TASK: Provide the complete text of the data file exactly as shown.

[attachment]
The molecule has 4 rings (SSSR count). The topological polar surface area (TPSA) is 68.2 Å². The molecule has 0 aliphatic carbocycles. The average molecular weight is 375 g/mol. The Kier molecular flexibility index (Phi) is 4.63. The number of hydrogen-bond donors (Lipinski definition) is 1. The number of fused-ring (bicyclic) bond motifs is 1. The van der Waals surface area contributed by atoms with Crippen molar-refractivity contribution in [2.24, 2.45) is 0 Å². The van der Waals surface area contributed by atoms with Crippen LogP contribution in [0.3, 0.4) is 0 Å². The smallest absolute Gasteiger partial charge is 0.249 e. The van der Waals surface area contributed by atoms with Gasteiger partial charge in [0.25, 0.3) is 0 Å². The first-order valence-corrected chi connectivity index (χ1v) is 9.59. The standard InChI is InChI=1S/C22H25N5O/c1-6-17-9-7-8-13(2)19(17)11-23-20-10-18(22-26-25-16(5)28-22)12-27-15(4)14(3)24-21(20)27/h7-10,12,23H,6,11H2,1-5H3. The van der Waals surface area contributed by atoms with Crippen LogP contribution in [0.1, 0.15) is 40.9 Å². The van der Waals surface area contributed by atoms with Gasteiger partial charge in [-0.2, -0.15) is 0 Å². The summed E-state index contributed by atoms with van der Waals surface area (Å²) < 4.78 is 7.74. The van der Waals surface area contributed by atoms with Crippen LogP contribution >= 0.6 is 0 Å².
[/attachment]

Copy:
The molecule has 4 rings (SSSR count). The topological polar surface area (TPSA) is 68.2 Å². The molecule has 0 aliphatic carbocycles. The average molecular weight is 375 g/mol. The Kier molecular flexibility index (Phi) is 4.63. The number of hydrogen-bond donors (Lipinski definition) is 1. The number of fused-ring (bicyclic) bond motifs is 1. The van der Waals surface area contributed by atoms with Crippen molar-refractivity contribution in [2.24, 2.45) is 0 Å². The van der Waals surface area contributed by atoms with Crippen LogP contribution in [0.3, 0.4) is 0 Å². The smallest absolute Gasteiger partial charge is 0.249 e. The van der Waals surface area contributed by atoms with Gasteiger partial charge in [0.25, 0.3) is 0 Å². The first-order valence-corrected chi connectivity index (χ1v) is 9.59. The standard InChI is InChI=1S/C22H25N5O/c1-6-17-9-7-8-13(2)19(17)11-23-20-10-18(22-26-25-16(5)28-22)12-27-15(4)14(3)24-21(20)27/h7-10,12,23H,6,11H2,1-5H3. The van der Waals surface area contributed by atoms with Crippen LogP contribution in [0.1, 0.15) is 40.9 Å². The van der Waals surface area contributed by atoms with Gasteiger partial charge in [-0.2, -0.15) is 0 Å². The summed E-state index contributed by atoms with van der Waals surface area (Å²) < 4.78 is 7.74. The van der Waals surface area contributed by atoms with Crippen LogP contribution >= 0.6 is 0 Å².